Discussion in 'Article Discussion' started by Tim S, 23 Feb 2007.
I never liked Symantec, but they just seem to be no better then hackers.
I don't like Symantec either, and I'd rather have unnecesary surgery than Norton on my system, but they are a business, they have to keep or improve their marketshare...I don't have any problem with them pointing out flaws with UAC. Perhaps if MS hadn't hyped it so much and tolds us that we were due for a new era in computer security, people wouldn't be looking so hard for holes on it.
Perhaps Symantec should go for a new tag line in their advertising,
"Scaring users and helping hackers, Symantec the lack of common sense company!"
I dont want to rant about Symantec (it would take to long) but i dont like them. They gave just a bit to much info out on this one.
I love this one!
frankly i think symantec is making a good point here
I mean, their trying to say your safer with UAC on, but UAC is flawed, because most users don't understand whats going on, so they probably likely to click yes, in any situation
When you start saying, well you can trust x colour, then their not even going to bother reading what it is
I'm not sure how easy it is to fake a signed file, but if you can do this the security just falls over anyway
UAC is stupid anyway because it comes up with messages so often that people are just going to click yes because their fed up with reading it (like the T&C's/EULA that you agree to when you install any software)
Personally, i'm glad Symantec released this information, if they didn't show you how easy this is to do, then you wouldn't see the problem with UAC, or even what to look for
so Microsoft basically ignored the fact that there is a pretty serious problem with UAC - really good idea there
I see most people just disabling UAC anyway because its an irritant
i have to agree with brett...
sure, symantec found a flaw, they are a security company... sure, M$ doesnt seems to want to do anything about it, i mean, hey, what else is new...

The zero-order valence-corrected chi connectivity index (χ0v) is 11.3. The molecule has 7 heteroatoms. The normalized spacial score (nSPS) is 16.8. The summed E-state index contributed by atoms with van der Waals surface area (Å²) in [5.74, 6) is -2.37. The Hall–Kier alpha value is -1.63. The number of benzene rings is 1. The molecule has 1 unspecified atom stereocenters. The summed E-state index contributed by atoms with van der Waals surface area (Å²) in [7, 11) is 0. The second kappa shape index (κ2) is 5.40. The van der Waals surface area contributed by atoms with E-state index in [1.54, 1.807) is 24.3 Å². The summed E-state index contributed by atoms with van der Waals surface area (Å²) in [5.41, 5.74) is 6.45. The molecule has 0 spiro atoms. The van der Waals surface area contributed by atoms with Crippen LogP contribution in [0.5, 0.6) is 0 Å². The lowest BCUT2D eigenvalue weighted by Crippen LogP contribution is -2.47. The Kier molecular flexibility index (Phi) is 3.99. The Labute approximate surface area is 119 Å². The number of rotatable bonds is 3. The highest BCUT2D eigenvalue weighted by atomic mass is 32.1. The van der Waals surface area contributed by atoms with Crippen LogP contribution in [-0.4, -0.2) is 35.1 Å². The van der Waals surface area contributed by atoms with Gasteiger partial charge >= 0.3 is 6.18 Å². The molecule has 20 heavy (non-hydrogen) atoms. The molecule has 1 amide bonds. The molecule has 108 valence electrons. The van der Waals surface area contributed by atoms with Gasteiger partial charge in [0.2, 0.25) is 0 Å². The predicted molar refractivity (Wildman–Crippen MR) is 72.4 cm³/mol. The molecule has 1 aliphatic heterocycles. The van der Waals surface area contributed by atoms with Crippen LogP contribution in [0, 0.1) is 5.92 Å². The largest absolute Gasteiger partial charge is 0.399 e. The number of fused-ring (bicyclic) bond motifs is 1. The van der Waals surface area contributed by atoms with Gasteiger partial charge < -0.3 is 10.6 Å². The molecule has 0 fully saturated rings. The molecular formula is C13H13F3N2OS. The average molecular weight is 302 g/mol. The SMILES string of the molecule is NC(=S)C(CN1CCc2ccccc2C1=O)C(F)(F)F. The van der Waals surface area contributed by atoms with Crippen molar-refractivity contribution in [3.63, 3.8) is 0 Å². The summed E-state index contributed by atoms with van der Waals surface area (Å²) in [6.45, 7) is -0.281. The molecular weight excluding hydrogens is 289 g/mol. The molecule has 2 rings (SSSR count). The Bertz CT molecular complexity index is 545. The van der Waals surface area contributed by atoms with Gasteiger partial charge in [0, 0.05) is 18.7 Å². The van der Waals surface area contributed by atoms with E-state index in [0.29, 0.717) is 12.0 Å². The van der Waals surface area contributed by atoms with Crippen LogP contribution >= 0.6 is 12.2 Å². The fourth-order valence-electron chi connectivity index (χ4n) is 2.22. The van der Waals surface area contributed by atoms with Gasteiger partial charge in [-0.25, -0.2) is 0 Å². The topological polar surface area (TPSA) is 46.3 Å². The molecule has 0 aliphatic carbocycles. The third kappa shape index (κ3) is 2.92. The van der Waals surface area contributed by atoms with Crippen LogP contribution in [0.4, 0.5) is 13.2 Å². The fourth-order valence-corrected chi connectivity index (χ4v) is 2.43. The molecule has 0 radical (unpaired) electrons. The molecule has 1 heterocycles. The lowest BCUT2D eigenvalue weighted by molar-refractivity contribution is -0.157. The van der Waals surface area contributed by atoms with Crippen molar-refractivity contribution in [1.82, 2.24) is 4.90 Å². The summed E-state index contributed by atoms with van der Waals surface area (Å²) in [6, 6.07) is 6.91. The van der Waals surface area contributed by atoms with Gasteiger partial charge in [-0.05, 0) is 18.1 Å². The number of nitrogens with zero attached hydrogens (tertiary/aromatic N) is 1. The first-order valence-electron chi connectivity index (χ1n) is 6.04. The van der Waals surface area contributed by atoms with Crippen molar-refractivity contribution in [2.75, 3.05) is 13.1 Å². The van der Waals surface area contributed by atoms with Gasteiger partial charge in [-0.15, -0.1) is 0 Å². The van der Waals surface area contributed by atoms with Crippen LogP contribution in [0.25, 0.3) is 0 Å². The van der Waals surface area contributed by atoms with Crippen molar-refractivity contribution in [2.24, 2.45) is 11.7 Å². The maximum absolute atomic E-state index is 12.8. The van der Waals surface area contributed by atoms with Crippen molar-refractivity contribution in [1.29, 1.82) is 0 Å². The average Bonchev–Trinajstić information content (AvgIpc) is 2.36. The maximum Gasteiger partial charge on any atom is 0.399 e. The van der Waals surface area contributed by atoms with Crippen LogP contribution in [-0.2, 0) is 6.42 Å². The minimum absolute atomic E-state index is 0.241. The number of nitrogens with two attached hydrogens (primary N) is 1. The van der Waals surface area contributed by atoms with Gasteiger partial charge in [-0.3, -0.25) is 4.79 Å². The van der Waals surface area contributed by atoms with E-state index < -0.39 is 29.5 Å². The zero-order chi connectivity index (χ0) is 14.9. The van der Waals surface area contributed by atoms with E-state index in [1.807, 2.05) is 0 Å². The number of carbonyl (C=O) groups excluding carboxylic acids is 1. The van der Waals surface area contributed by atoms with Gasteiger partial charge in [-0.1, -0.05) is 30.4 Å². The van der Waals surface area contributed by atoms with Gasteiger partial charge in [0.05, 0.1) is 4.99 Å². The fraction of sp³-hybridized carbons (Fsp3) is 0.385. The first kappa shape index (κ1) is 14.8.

but to clearly explain it in details for the whole world to see, i have 2 things that made me believe that that is a low blow....
- like brett said, symantec, as a security provider, should rather lean towards a white hat hacker; finding out what the problem is, then notify the developer to take actions to fix it. Not rubbing it on their face, "look, u dont give access to us to get into Vista, i'll prove it to u that its flawed! in ur face, M$!!!"
- great, now instead of a few selected talented group of people, anybody with an internet can hack into Vista with a few click of mouse.... Thanks, Symantec, i feel more secure now.........
sorry, randosome, i think symantec is NOT making ANY good point here.
i mean, come on, to explain how EASY it can be done, u dont need to go as detailed as that. probably symantec, or rather, olie whitehouse *intended* to make a good point, but he failed miserably in doing so because of his methods. period.
just my 2c of course.
I think that this comment is BS and unresearched. While Symantec was dumb in showing just how this bug works and how you can exploit it, there are plenty of black hats and white hats that are more than willing to detail exploits and bugs.
The Month of Apple Bugs: http://projects.info-pull.com/moab/
The Month of Kernel Bugs: http://projects.info-pull.com/mokb/
The Month of Browser Bugs: http://browserfun.blogspot.com/
There are companies that sell this exploit notifications: info:http://www.frsirt.com/english/services/
Heres one that gives them away: http://insecure.org/sploits.html
Here is an expolit tool: http://www.metasploit.com/
Mmmm Symantec, huge multinational multi million $ supposedly responsible company, can any of the people you list here say the same?
Keep in mind, Symantec is a company, they're role is to make money. Period. They do this by selling products that improve security, but they have only a secondary interest in improving security, and no interest at all in creating an impression of improved security except for their customers.